7 Instead of the huge turnout that was expected, only a small number of demonstrators __________ on the square.

8 A good number of children in the classroom _________ from ADHD.

9 But only a small number of children ____________ afraid of spiders.

10 Great amounts of sunbathing ____________ your skin.

11 Huge numbers of bats ______________ on the park at night.

Want to do more grammar quizzes?

There are a large number of quizzes here. 

4 thoughts on “The Difference Between Number of and Amount of

  1. Thanks for your comment, Mohan. You’re right! It should be the, because we already know which number of apples we mean. But I meant that a number or an amount is always used when you start talking about something new or something in general. I liked your example of the apple trees!


  2. Dear Jacqueline,
    It remains my great pleasure to see your post on the difference between the A number of and A+adj+ of … or Amount of with which I am still confused. Many are clear, though.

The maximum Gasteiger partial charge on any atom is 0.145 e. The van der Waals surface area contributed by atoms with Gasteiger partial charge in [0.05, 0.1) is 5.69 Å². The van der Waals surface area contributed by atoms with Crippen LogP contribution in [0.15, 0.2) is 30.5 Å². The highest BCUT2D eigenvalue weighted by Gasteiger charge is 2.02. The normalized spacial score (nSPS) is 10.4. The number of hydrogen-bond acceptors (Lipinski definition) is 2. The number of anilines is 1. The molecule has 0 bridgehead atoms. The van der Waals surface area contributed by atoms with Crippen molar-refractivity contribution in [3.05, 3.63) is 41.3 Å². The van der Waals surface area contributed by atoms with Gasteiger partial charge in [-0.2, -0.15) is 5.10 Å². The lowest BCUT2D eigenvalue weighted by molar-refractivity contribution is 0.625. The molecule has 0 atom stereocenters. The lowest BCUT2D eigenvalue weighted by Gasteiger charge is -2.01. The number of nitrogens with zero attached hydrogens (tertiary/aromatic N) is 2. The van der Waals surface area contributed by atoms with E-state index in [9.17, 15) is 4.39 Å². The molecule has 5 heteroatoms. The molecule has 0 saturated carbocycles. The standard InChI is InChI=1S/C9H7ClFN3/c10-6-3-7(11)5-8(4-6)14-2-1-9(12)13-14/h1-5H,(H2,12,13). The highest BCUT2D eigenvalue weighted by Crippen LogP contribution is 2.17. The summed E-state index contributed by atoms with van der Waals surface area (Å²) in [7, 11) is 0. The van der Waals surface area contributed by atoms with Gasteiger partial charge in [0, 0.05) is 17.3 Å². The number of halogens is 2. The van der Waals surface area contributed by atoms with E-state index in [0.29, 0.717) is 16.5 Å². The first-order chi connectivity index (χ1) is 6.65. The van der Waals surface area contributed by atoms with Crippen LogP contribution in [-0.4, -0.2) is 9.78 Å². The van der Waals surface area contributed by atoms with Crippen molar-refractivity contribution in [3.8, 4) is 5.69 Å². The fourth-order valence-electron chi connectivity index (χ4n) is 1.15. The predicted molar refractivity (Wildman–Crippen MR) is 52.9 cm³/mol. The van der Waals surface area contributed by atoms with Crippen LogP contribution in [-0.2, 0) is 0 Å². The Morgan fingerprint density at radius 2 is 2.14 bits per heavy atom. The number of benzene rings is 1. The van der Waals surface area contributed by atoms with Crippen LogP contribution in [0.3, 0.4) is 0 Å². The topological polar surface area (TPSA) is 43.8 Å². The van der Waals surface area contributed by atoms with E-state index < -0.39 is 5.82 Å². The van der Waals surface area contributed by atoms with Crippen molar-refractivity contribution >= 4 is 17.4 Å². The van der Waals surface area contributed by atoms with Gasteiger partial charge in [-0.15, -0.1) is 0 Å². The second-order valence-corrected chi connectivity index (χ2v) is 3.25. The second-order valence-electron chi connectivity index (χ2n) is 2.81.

One thing I don’t understand is that suppose I am a gardener of you and you are the owner. In this situation, both of us would have an exact information on the number of apple trees in our garden. Let’s suppose that you would be absent or away from home for a bit long period of time. Once you would have come back home and ask me with a question sentence : Hey, mohan have the number of apple trees decreased or remained intact ? Would this sentence with the use of “THE” be wrong as you noted down as It’s always a number of and an amount of. With a, not the ?

    With regards,


  3. Indeed, I hate people confusing amount and number. The difference is the same as that between much and many, and between less and fewer.

    On the subject of verb agreement (pardon the pun), you can also say, for example, “The number of students who passed the test is small.” But there’s a difference here in that it isn’t the students that are small, but the quantity of them, and therefore the “is” agrees with “number”.